FARGO — Four people at a north Fargo nursing home have tested positive for COVID-19, the illness caused by a novel coronavirus that is sweeping the globe.

Rosewood on Broadway, at 1351 Broadway N., announced Wednesday, April 8, that two residents and two employees have the illness.

The residents are isolated at Rosewood and the employees are in isolation at home, the facility said in a statement.

"We are taking all necessary precautions and have contacted employees and residents who may have come into close contact with them," the statement said.

The news comes as a long-term care facility in Moorhead announced a case of COVID-19.

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Moorhead Rehabilitation and Healthcare Center, at 2810 Second Ave. N., reported that a resident tested positive and has been moved to a separate wing, with dedicated staff.

In a statement, the facility said it has taken all recommended preventative actions, including screening staff for symptoms and stopping all communal dining and recreational activities.

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The announcements mean six congregate living centers in the area now have known or reported cases of COVID-19 as of Wednesday, April 8.

Riverview Place at 5300 12th St. S. in Fargo is the site of at least three cases, including one death, and The Meadows at 1315 S. University Drive in Fargo reported one case April 2.

In Minnesota, the St. Francis Nursing Home in Breckenridge and Eventide in Moorhead are listed on the state health department’s website as experiencing an outbreak, defined as one or more residents or staff testing positive for COVID-19.

However, Eventide disputes that designation because it relates to an essential visitor — a Sanford nurse practitioner who came in contact with residents of Eventide on Eighth at 1405 7th St. S. on March 23, and later tested positive for COVID-19.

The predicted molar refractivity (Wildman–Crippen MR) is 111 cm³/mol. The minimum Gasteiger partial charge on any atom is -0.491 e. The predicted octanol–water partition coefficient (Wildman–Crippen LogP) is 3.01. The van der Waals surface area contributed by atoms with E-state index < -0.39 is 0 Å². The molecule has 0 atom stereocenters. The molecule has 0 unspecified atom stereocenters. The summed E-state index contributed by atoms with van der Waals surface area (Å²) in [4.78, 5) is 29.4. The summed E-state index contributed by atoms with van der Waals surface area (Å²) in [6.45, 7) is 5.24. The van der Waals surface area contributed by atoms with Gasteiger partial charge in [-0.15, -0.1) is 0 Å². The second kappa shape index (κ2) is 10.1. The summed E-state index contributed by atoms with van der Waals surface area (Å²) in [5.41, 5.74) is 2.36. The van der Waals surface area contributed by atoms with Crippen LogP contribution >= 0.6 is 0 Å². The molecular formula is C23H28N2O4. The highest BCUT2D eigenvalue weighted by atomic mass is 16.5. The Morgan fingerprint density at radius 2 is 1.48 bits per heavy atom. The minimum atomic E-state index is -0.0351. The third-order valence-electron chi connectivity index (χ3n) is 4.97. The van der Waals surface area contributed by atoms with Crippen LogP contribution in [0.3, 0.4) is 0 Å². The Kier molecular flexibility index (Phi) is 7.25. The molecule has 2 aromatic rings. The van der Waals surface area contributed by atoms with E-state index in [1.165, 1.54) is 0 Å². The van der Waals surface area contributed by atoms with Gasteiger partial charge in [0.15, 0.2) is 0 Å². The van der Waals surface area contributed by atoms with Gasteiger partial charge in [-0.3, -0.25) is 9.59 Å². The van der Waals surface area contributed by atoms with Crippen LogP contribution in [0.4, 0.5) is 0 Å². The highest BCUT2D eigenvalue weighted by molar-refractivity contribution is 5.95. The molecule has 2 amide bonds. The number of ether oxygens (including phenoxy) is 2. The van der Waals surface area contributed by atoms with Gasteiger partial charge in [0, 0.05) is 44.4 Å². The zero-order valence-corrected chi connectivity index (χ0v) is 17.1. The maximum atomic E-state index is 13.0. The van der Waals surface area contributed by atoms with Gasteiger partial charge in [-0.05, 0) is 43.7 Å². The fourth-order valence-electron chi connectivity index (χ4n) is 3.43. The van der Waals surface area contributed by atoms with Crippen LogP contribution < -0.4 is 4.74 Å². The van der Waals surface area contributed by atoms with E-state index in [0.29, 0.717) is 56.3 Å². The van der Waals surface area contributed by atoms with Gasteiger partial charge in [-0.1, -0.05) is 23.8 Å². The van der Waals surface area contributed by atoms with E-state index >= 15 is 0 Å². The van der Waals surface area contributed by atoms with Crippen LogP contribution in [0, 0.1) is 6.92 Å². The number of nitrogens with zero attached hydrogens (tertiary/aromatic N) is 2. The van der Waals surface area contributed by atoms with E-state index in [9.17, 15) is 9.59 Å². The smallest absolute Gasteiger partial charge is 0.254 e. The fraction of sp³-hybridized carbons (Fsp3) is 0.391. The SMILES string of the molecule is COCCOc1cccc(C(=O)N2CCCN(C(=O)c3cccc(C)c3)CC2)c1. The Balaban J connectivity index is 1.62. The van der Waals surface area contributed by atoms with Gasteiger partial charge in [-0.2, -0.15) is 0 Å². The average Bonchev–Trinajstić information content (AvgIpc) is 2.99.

Further, Eventide CEO Jon Riewer said they have had no positive cases in residents or staff, and the 14-day quarantine period from that essential visitor exposure has passed.

A Sanford employee who visited Eventide on Eighth in Moorhead on March 23 later tested positive for COVID-19. The facility has not had any COVID-19 cases among residents or staff. Tanner Robinson / WDAY
A Sanford employee who visited Eventide on Eighth in Moorhead on March 23 later tested positive for COVID-19. The facility has not had any COVID-19 cases among residents or staff. Tanner Robinson / WDAY

'List of shame'

Riewer said while it bothers him that Eventide remains on what he calls the state health department’s “list of shame,” he’s asked his team at Eventide to move past it.

What’s important is how well Eventide does when the virus shows up in one of its buildings, because “it’s a matter of when, not if,” he said.

With a “scorecard mentality,” he said people may rush to get loved ones out of a facility with a positive COVID-19 case and move them to a facility without one; however, facilities are going to discourage transfers back and forth as more cases are reported.

“It’s not going to matter. What are you going to do when it arrives on your site?” Riewer said.

John Riewer, president and CEO of Eventide in Moorhead.
John Riewer, president and CEO of Eventide in Moorhead.